Tyler Bray picked up where he left off as a freshman, debuting early as a sophomore with eye-popping statistics and a couple more wins. But he had a rough time with Florida and Georgia before breaking his thumb in a loss to the Bulldogs, and neither Matt Simms nor Justin Worley were able to right the ship under center.
Tauren Poole had high hopes for his last season with the Vols, but the senior wasn't able to accomplish many personal or team goals while rushing for 693 yards and struggling to find much rhythm. Marlin Lane flashed his potential as a freshman and found the end zone four times, but nagging injuries slowed him down late in the year.
Wide receivers/Tight ends
The passing game appeared ready to rewrite the record books with Justin Hunter and Da'Rick Rogers exploding early in the season, but Hunter's torn knee ligaments in the third game derailed those plans. Rogers still was productive, but UT didn't have enough depth on the perimeter to thrive when tight end Mychal Rivera had to help as a blocker.
The young group was expected to make strides heading into a second season with mostly the same personnel, and in terms of protecting the passer, the line did that. But the Vols had problems getting push in the ground game, James Stone had snapping issues that forced a change and it became clear another year of growth was needed.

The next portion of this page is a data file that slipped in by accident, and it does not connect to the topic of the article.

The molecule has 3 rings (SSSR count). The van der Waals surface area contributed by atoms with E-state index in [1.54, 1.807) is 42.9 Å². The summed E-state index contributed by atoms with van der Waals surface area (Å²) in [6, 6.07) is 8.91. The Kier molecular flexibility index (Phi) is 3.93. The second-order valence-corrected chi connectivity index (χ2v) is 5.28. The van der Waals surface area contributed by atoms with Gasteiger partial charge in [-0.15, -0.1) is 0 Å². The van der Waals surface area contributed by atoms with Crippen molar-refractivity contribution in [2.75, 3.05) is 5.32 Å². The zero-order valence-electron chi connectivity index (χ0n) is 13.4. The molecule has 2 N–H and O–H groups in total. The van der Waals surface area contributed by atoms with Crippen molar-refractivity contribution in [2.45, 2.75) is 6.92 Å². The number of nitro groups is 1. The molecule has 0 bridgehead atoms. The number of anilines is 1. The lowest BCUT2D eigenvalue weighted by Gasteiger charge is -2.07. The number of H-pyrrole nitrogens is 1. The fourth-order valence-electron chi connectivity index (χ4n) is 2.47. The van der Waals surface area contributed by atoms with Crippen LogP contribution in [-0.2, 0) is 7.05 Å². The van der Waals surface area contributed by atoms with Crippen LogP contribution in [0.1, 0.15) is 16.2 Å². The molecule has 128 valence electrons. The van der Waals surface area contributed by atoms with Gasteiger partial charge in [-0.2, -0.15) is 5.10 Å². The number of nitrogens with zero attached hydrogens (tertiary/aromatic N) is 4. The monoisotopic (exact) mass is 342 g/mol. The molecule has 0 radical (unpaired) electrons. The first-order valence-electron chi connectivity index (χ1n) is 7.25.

Among the biggest questions rolling into training camp, by the end of the season Malik Jackson and his buddies had developed into one of the strengths of the team. Jackson in particular was a load late in his senior campaign, and Maurice Couch recovered from a sluggish start to show signs of his potential on the inside at tackle moving forward.
Midway through training camp the Vols turned over a pair of starting spots to true freshmen, and they didn't disappoint. Flanked on either side of senior Austin Johnson, who emerged as a big-time contributor as well, A.J. Johnson and Curt Maggitt lived up to the hype with 136 tackles combined to build even higher expectations for them.
The Vols dismissed one starting safety during training camp and later lost the other to a knee injury, which cut down the options for what looked like the deepest talent pool on defense. Prentiss Waggner was the most consistent option despite having to shuttle between cornerback and safety, and the junior will be an important leader next season.
Aside from one meltdown against Arkansas, the coverage units appeared much more sound in the second season under Derek Dooley. But the punting was hardly reliable, Devrin Young wasn't able to build on an electric start in the return game and kicking field goals wasn't one of the highlights for the Vols during Michael Palardy's sophomore year.
Dooley regularly proved that he had no fear of rolling the dice on fourth downs, either going for it outright or faking a kick, though the Vols failed to capitalize in some critical situations. Dooley's decision to take a redshirt off Justin Worley in the middle of the season and start him without throwing a pass didn't work out all that well, either.
Had the Vols avoided an upset at Kentucky, the chemistry problems the roster seemed to have might never have come to light. But after missing a bowl and seeing a 26-game winning streak over the Wildcats disappear, there was finger-pointing seemingly between the veterans and the younger players that showed some dysfunction.